In Washington Monthly, Joshua Micah Marshall (his stellar weblog: Talking Points Memo) has a sobering look at the neocon view of Baghdad-as-beta for “rolling the table,” i.e., regime changing the entire Middle East. Slate‘s Kaus realizes that this explains Rumsfeld’s hubris and micromanaging (cf. Sy Hersh) a small military footprint–so Baghdad’s fall puts Teheran, Damascus, and Riyadh (!?!) on notice.
One conclusion of Marshall’s article: this neocon war strategy is self-fulfilling prophecy; the more they pursue it, the more “painfully necessary” constant war becomes. “The White House really has in mind an enterprise of a scale, cost, and scope that would be almost impossible to sell to the American public. The White House knows that. So it hasn’t even tried. Instead, it’s focused on getting us into Iraq with the hope of setting off a sequence of events that will draw us inexorably towards the agenda they have in mind.”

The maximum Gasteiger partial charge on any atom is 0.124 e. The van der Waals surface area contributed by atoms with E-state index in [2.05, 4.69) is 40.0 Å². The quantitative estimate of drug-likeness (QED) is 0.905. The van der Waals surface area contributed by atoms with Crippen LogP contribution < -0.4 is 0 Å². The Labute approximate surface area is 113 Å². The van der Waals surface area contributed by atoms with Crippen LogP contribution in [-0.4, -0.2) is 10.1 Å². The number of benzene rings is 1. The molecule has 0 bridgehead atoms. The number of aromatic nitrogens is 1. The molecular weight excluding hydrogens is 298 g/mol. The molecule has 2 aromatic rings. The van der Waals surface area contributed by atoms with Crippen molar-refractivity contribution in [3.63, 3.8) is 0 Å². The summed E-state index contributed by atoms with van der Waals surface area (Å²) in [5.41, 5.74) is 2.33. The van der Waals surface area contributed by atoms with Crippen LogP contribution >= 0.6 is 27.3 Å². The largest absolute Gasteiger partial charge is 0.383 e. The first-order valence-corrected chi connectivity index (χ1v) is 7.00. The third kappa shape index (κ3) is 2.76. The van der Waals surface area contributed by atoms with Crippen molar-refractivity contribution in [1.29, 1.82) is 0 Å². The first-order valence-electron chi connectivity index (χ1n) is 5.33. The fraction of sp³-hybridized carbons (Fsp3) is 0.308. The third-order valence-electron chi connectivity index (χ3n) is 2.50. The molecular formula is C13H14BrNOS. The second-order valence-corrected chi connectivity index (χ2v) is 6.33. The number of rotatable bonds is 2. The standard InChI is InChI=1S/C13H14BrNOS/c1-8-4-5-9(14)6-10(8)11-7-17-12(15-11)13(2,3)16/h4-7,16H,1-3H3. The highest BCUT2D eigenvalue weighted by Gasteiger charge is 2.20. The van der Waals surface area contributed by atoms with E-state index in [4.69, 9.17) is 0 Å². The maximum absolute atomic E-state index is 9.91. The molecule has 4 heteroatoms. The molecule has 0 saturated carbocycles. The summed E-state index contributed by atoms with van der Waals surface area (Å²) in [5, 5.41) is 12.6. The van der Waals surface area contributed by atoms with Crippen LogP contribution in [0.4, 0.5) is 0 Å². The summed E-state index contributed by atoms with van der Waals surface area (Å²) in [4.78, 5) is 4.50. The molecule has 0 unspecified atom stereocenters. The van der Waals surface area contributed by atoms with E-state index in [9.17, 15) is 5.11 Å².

Which puts me in a coining mood (Hey, why should Jarvis have all the fun?). The war to begin all wars.